What is Champix?
Champix tablets are a prescription medication that uses the active ingredient varenicline tartrate to suppress nicotine cravings and reduce the feelings of pleasure that you get from smoking. Champix targets the receptors in your brain that respond to nicotine and inhibits their actions. People who use Champix are less dependent on their own willpower to give up smoking. If you’ve previously tried to give up smoking and failed, or you doubt your own determination to quit, a 12 week course of Champix may help. According to the NHS, using NRT or prescription stop smoking medicines like Champix can almost double your chances of giving up smoking.
Champix should not be confused with various NRT products that deliver a dose of nicotine to your body in place of the nicotine in cigarettes. Champix does not contain nicotine and is designed to help break your addiction to nicotine rather that ‘weaning you off it’.
What is the active ingredient of Champix?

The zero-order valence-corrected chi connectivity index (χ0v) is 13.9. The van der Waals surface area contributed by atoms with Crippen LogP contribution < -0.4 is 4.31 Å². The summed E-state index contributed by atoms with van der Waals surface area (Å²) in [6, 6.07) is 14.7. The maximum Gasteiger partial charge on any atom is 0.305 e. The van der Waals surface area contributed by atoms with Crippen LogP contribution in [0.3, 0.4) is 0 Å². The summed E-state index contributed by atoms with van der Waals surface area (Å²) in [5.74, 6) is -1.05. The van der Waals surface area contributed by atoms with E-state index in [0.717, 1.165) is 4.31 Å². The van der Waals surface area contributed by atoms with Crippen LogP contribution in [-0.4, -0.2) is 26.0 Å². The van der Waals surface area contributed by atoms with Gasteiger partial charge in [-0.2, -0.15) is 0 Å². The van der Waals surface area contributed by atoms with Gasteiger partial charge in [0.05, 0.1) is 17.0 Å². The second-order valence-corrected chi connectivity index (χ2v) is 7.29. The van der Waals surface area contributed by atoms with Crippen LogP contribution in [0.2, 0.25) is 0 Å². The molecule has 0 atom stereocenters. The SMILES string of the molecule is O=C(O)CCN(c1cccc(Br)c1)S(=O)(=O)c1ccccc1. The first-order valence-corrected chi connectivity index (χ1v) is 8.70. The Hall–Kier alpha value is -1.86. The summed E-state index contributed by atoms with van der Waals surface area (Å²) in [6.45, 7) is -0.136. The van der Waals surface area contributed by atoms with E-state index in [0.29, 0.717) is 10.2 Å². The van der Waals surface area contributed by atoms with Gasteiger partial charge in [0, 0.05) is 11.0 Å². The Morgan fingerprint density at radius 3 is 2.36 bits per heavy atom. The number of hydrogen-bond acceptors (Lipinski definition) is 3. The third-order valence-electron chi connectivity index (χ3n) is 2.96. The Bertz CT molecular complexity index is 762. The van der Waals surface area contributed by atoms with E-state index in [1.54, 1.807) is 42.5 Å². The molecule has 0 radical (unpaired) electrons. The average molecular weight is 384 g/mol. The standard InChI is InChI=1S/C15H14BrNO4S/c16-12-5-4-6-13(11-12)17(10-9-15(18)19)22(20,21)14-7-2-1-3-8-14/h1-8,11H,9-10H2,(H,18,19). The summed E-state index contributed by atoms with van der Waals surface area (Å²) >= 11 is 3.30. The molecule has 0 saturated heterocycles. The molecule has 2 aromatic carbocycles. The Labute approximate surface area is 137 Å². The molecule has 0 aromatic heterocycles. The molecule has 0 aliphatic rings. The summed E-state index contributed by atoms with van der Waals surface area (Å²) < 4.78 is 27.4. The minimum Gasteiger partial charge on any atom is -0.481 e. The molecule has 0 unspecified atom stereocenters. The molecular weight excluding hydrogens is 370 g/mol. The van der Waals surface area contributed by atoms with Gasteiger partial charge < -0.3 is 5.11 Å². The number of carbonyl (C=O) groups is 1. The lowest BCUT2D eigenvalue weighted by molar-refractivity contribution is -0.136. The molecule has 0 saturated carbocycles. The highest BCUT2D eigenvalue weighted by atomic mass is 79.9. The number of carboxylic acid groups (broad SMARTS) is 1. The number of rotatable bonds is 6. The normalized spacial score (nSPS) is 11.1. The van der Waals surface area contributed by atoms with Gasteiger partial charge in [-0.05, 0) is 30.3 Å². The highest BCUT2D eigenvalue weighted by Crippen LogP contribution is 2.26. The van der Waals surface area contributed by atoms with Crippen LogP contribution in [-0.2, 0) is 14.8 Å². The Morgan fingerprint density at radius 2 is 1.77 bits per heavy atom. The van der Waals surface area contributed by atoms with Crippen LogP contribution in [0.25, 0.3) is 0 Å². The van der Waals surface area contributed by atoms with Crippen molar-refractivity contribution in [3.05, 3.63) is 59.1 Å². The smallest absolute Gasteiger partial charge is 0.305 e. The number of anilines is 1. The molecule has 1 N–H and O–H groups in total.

The active ingredient of Champix is varenicline tartrate. Taken orally in tablet form, it influences key receptors in your brain, suppressing nicotine cravings and reducing the feelings of pleasure that come with smoking. It is not an alternative source of nicotine or a nicotine substitute. Varenicline has been available as a stop smoking medicine since 2006.
How does Champix work?
When you smoke a cigarette, receptors in your brain respond to the nicotine hit and create feelings of pleasure. When you don’t smoke, your brain creates sensations of cravings for nicotine. Champix is a nicotinic receptor partial agonist, which simply means that it influences the receptors and reduces both the pleasurable sensations and the cravings. If you take a 12 week course of Champix, you may find it easier to give up smoking completely. Champix can be particularly helpful for people who have previously tried and failed to give up smoking. For the best results, you should take Champix as part of a wider stop smoking plan.
Who can take Champix?
If you’re over 18 and have no prior health issues, our online GPs may be able to help you give up smoking by prescribing a course of Champix. Heavy smokers, long-term smokers, and people who’ve previously failed to give up smoking may find a twelve week course of Champix helpful.
If you are allergic to Varenicline Tartrate you cannot take Champix. If you have any history of epilepsy or seizures (fits) you should mention it when you complete the short online medical questionnaire. You may still be able to take Champix to help you stop smoking, but our online GP will only issue a prescription if the medication is completely safe for you to use.